Culture.

  • Thu, 5, Sep, 2019 - 5:00:AM

BTS is changing the game, and we should be cheering them on

Screenshot of 'Boy With Luv' music video / Youtube

Whether you love them or not, it’s safe to say that nearly everyone has heard of BTS. 

The septet of K-Pop idols — RM, Jin, Suga, J-Hope, Jimin, V and Jungkook — have been on an upwards trajectory ever since their 2013 debut, and now dominate the global music charts in a way few other music groups do. They’ve broken world records, and are the first group since the Beatles to debut three No. 1 albums in a single year.

But the integration of BTS’ music, and K-Pop in general, into the mainstream (read: Western) pop scene has not been entirely seamless. 

Despite a slew of guest appearances on American talk shows and guest performances at award ceremonies that have helped to make BTS a household name, Western pop culture has yet to treat BTS and their artistry with the same respect that they do other music acts. 

From xenophobic comments to being relegated to the newly-created K-Pop category at the MTV VMAs (when they have outperformed many of the marquee award nominees in record sales and video views), BTS have been presented as hot gossip more often than as inspiring artists, and even better human beings.

So, let’s talk about the ways BTS are changing the world for the better.

1. Redefining masculinity

Even though the outpouring of admiration and support for BTS more than drowns out the haters, there’s still an uncomfortable amount of toxicity directed at them. About them being Asian. About them looking ‘gay.’ Mostly a combination of both, and almost always from a man stifled by toxic masculinity.

I’ve talked about the fetishization of Asian women before, but the flipside to that is how Asian men have been historically emasculated. And while we don’t want Asian men to become fetishized either, it’s encouraging that BTS are subverting the buffed-up, stoic image of the ‘ideal’ man and highlighting all the different shades of the sexiness spectrum.

Sometimes they’ll be wearing giant, adorable mascot costumes modelled after their BT21 characters (think cartoon animals.) Onstage, they wore grungy, military-inspired outfits designed by Dior. Sleek greyscale tuxedos on the red carpet. Pink satin pajamas. Rainbow hair.

But it’s not just in how they dress: it’s how they casually wear makeup and take great lengths to look after their skin. 

How they’re unabashedly, extremely kawaii (cute) sometimes: pouting and giggling and speaking in falsetto. 

How they exhibit ‘skinship’ — platonic physical intimacy — with each other, a behaviour that the comparatively homophobic West has repressed, by giving each other piggy-backs and cuddles.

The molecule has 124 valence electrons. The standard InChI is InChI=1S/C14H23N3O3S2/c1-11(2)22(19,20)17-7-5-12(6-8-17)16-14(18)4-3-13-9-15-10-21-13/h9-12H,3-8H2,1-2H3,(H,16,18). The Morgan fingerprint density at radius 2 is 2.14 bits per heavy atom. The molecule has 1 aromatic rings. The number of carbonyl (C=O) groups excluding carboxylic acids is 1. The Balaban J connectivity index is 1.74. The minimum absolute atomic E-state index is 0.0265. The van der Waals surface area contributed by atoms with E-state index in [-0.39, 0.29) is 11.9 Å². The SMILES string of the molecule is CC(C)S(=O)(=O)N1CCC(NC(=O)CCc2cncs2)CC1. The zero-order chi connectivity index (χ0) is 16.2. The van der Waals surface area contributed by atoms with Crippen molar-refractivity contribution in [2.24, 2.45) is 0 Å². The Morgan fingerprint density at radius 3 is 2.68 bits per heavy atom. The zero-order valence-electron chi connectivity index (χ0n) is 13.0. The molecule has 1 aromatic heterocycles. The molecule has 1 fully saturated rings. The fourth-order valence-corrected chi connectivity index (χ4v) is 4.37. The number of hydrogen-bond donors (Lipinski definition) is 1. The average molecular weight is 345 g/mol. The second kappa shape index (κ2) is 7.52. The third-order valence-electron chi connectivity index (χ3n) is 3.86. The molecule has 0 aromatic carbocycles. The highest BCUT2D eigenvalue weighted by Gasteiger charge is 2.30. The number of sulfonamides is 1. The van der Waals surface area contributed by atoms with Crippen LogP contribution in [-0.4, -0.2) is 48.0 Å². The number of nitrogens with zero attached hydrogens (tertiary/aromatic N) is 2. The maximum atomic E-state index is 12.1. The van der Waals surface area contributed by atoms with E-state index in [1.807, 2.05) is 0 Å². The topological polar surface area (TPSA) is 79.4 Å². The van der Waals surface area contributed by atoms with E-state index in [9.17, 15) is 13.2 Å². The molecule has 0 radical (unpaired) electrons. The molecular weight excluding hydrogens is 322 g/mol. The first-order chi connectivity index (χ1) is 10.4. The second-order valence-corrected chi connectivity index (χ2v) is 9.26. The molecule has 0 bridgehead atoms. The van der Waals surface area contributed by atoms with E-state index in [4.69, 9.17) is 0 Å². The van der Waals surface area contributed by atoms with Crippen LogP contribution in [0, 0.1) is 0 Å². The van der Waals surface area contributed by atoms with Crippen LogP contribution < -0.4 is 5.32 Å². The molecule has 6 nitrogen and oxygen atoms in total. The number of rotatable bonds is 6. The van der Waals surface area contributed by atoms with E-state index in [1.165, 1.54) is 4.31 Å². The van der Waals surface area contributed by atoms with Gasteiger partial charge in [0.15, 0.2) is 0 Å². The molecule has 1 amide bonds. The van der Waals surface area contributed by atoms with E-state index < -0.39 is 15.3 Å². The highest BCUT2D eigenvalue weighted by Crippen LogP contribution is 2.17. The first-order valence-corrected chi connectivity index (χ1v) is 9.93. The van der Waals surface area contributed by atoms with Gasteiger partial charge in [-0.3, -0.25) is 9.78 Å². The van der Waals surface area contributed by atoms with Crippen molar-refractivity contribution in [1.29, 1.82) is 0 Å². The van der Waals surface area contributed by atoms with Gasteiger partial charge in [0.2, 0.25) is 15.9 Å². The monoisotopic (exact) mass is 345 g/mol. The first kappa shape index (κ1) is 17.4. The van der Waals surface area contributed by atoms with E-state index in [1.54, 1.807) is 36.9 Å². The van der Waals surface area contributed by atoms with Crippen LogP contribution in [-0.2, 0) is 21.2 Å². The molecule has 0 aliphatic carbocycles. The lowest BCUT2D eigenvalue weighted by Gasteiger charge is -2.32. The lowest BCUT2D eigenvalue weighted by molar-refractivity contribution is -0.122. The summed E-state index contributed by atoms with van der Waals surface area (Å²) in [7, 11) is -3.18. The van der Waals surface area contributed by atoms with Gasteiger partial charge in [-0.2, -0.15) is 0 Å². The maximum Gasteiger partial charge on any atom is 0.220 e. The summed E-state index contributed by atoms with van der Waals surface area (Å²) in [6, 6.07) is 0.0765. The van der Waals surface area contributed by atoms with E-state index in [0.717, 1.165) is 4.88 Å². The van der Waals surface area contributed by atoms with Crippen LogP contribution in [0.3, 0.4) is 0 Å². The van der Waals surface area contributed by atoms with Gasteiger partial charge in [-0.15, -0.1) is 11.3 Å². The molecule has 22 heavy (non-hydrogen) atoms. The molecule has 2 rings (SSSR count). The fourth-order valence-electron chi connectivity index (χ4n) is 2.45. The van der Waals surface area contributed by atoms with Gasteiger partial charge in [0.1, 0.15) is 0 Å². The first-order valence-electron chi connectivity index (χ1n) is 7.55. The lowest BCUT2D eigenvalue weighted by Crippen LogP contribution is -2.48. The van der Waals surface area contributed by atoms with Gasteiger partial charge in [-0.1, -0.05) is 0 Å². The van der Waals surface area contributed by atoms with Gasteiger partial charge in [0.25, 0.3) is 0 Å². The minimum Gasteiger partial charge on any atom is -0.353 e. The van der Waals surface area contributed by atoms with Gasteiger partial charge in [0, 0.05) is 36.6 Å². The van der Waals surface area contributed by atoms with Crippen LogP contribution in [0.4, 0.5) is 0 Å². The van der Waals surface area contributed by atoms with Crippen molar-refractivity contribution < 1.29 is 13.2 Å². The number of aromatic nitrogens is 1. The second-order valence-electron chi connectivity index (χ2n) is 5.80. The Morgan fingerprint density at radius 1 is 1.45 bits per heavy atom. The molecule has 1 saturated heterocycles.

All while being confident, authentic, attractive men.

BTS reminds us that it’s not just okay to be childish, emotional and flamboyant — sometimes, it’s downright necessary.

2. The power of pop music

Despite now being the face of K-Pop, BTS initially struggled to build popularity in Korea. 

They were quite different from the industrialised K-pop scene in that all their songs had emotional, sometimes uncomfortable, themes like suicide and mental health. 

The Korean audience, reported manager Bang Shi Kyuk, wanted less conceptual work and “more cool dance and music for our pretty oppas (big brothers).”

BTS have since proven the power of their storytelling to the world. 

With a highly-developed musical universe (equipped with characters and plotlines,) relatable lyrics and uplifting development arcs through their successive albums, they’ve amassed a fanbase, called ARMY, nearly six times the population of New Zealand — going by the 28 million subscribers BigHit Entertainment (their agency) has on YouTube.

Among the many stories that BTS receives about the positive impact their music has had on listeners, this might be my favourite:

During BTS’ 2017 Love Yourself tour, women were allowed to enter Saudi Arabia’s King Fahd International Stadium for the first time to attend the concert.

3. Philanthropy

BTS are prominent advocates for youth issues and mental health, which have been a recurring theme in their music. 

They’ve visited children’s centres, the elderly and worked with Love Food Bank as delivery men to take food, water and support to struggling communities.

Most notably, in 2017 BTS partnered with Unicef to launch the Love Yourself campaign, aimed at ending violence against youth. They, along with their agency, donated KW$500 million to UNICEF’s #ENDviolence campaign which develops social services for children at risk. 

100% of the profits from Love Yourself merchandise, and a further 3% of their Love Yourself album profits also went to sponsoring the campaign.

Their partnership with UNICEF brought the ensemble to the United Nations General Assembly in September 2018, where group leader RM addressed the delegates

On behalf of the group he spoke about his hopes for future generations around the world.

“Tell me your story. I want to hear your voice, and I want to hear your conviction. No matter who you are, where you’re from, your skin colour, gender identity: speak yourself.”

TAGGED IN

  • BTS /
  • K-Pop /
  • Asian /
  • Music Industry /
  • Pop Culture /
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Aimee
Lew

Regular Contributor All Articles